In his memo this week, Democratic pollster Stan Greenberg warns me to “forget the conventional wisdom” that “the president is in trouble.” Greenberg points to Barack Obama’s approval rating being up, the Republicans’ reputation at a “remarkable low,” and the generic Congressional vote between the parties being even. Some of this makes sense, but on eve of Obama’s State of the Union address, I’m going with the conventional wisdom: Obama and the Democrats are in deep trouble.
Greenberg cites an improvement in Obama and the Democrats’ polling numbers over the last month, but the improvement is very slight. What I’d point to instead is a comparison between where Obama and the Democrats stood in January 2010 and where they stand today. In January 2010, they were about to lose the Massachusetts senate race, and in November 2010 would lose 63 seats in the House and six seats in the Senate. If Obama and the Democrats’ numbers are better now than they were then, they may not be in trouble; but if they’re worse, the conventional wisdom is right. And they’re worse.
The most recent standard of comparison is the ABC/Washington Post poll that asked some of the same questions in January 2010. First, there are the questions about Obama. These are relevant because midterm elections are often referenda on the president and his party. In January 2010, Obama’s approval ratings were 53 approval to 44 percent disapproval of his “handling his job as president.” Today, 46 percent approve and 50 percent disapprove—a 13-point swing. In January 2010, 47 percent approved and 52 percent disapproved of his handling of the economy. Today 43 percent approve and 55 percent disapprove—a seven-point swing.
In January 2010, 57 percent of registered voters thought that Obama understood “the problems of people like you.” Forty-two percent did not. Today, it’s 47 to 52 percent—a 20-point swing. And there is a similar 20-point swing in the question of how much confidence voters have in Obama’s ability to “make the right decisions for the country’s future.” In short, the electorate has far less confidence in Obama now than they did in January 2010.
ABC–Washington Post didn’t ask the same questions about Democrats and Republicans in January 2010 that they asked today, but they did ask these questions in October 2010 on the eve of the Republicans’ sweep. In October 2010, voters thought Democrats would do a better job than Republicans handling the economy by 44 to 37 percent. Today, they think Republicans would do a better job by 44 to 37 percent—a 14-point turnaround. In October 2010, voters said (incredibly) that they preferred Democratic House candidates by 49 to 44 percent. Today, they prefer Republicans by 45 to 46 percent. The number for October 2010 may be inaccurate, but in any case, there is nothing in the current numbers to inspire confidence. In midterm elections, the Republicans have a built-in advantage that allows them to maintain their majority without winning a majority of votes.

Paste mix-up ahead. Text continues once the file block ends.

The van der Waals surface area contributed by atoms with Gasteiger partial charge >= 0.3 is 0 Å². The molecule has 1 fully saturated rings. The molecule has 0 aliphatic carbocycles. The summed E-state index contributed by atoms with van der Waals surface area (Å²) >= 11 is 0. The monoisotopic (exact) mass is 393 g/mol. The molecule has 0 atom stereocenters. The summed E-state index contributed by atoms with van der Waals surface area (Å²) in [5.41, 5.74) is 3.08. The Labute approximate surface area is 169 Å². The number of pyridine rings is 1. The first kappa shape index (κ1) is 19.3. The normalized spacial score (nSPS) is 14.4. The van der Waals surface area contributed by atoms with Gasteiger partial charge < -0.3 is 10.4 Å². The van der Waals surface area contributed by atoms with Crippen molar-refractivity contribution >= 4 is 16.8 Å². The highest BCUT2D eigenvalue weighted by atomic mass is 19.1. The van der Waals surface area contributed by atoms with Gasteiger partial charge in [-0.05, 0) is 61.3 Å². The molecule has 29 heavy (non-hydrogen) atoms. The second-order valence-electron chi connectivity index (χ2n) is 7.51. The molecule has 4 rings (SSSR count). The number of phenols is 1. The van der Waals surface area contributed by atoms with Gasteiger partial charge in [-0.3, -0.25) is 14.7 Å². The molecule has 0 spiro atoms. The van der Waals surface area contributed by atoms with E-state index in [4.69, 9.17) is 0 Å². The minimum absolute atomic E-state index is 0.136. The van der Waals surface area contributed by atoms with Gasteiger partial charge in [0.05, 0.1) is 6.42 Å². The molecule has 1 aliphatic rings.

What can be said against the conventional wisdom? First, voters have an unusually low opinion of the Republicans as well as of the Democrats and President Obama. In January 2010, only 24 percent of voters had a great deal or a good amount of confidence in Republicans’ decisions about the country’s future; today, it is down to 19 percent. If Republicans were to behave in the coming year the way they did last fall when they shut down the government, Obama and the Democrats could make up a lot of political ground from what they lost during the Obamacare rollout in October.
Secondly, voters favor the Democrats on several issues that the President and his party are likely to promote this year. These include an increase in minimum wage, immigration (where the Democrats enjoy only a 39 to 37 percent advantage), and extending unemployment insurance. Finally, there is the question of the economy. During 2010, unemployment hovered at about 9.5 percent through the last six months before the election. Voters remained very pessimistic about the country’s economic future. Last month, the unemployment rate dipped below seven percent for the first time since November 2008. If it continues to fall, that will benefit Obama and the Democrats.
But it may not continue falling. As economists Barry Z. Cynamon and Steven M. Fazzari argue in a recent paper, the recovery from the Great Recession has been constrained by a failure of median wages to increase. That has held down the consumer demand that is necessary for a buoyant recovery. They conclude that “a robust recovery is unlikely without policy or other institutional change that at least stops, or even reverse, the trend toward greater income inequality.” But the changes they propose – a “redistributive tax policy” and wage growth tied to productivity growth—are both unlikely to occur this year. Republicans will not back a redistributive tax policy or changes in labor law that would revive the standard remedy—strong labor unions—for keeping wages tied to productivity. There may modest economic improvements over the year, but as happened in 1994, they may not be sufficient to prevent significant Republican gains in November 2014.